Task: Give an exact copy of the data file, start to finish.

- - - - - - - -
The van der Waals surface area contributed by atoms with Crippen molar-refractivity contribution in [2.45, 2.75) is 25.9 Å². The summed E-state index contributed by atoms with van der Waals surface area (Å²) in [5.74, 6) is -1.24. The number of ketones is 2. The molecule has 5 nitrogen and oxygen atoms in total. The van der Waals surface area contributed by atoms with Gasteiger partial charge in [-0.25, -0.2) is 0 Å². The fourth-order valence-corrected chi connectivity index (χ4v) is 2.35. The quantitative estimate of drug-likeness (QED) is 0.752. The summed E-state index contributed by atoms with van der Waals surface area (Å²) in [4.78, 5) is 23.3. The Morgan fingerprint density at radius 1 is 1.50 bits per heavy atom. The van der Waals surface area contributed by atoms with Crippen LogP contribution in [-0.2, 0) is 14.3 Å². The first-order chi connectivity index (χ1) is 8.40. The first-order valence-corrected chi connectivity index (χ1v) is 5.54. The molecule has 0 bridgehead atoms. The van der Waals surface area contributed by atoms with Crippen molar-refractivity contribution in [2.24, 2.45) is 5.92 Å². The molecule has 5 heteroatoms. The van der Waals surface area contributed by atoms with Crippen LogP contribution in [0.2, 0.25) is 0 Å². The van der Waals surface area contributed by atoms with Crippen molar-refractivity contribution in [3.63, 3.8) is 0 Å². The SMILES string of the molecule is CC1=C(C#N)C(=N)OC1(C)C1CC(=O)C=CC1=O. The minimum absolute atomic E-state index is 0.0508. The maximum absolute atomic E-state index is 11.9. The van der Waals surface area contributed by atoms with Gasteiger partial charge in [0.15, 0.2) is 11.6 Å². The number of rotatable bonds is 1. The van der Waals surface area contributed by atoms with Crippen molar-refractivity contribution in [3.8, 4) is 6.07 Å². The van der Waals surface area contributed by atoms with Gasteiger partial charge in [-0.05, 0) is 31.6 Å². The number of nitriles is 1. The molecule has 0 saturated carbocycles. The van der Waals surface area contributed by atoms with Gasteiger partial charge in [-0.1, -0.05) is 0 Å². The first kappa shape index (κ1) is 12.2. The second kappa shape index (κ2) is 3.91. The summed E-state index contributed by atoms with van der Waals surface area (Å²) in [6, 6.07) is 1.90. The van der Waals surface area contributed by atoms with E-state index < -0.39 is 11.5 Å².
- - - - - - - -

The van der Waals surface area contributed by atoms with Crippen molar-refractivity contribution in [2.45, 2.75) is 25.9 Å². The summed E-state index contributed by atoms with van der Waals surface area (Å²) in [5.74, 6) is -1.24. The number of ketones is 2. The molecule has 5 nitrogen and oxygen atoms in total. The van der Waals surface area contributed by atoms with Gasteiger partial charge in [-0.25, -0.2) is 0 Å². The fourth-order valence-corrected chi connectivity index (χ4v) is 2.35. The quantitative estimate of drug-likeness (QED) is 0.752. The summed E-state index contributed by atoms with van der Waals surface area (Å²) in [4.78, 5) is 23.3. The Morgan fingerprint density at radius 1 is 1.50 bits per heavy atom. The van der Waals surface area contributed by atoms with Crippen LogP contribution in [-0.2, 0) is 14.3 Å². The first-order chi connectivity index (χ1) is 8.40. The first-order valence-corrected chi connectivity index (χ1v) is 5.54. The molecule has 0 bridgehead atoms. The van der Waals surface area contributed by atoms with Crippen molar-refractivity contribution in [2.24, 2.45) is 5.92 Å². The molecule has 5 heteroatoms. The van der Waals surface area contributed by atoms with Crippen LogP contribution in [0.2, 0.25) is 0 Å². The van der Waals surface area contributed by atoms with Crippen molar-refractivity contribution in [3.63, 3.8) is 0 Å². The SMILES string of the molecule is CC1=C(C#N)C(=N)OC1(C)C1CC(=O)C=CC1=O. The minimum absolute atomic E-state index is 0.0508. The maximum absolute atomic E-state index is 11.9. The van der Waals surface area contributed by atoms with Gasteiger partial charge in [0.15, 0.2) is 11.6 Å². The number of rotatable bonds is 1. The van der Waals surface area contributed by atoms with Crippen molar-refractivity contribution in [3.8, 4) is 6.07 Å². The van der Waals surface area contributed by atoms with Gasteiger partial charge in [-0.05, 0) is 31.6 Å². The number of nitriles is 1. The molecule has 0 saturated carbocycles. The van der Waals surface area contributed by atoms with Gasteiger partial charge in [-0.1, -0.05) is 0 Å². The first kappa shape index (κ1) is 12.2. The second kappa shape index (κ2) is 3.91. The summed E-state index contributed by atoms with van der Waals surface area (Å²) in [6, 6.07) is 1.90. The van der Waals surface area contributed by atoms with E-state index < -0.39 is 11.5 Å².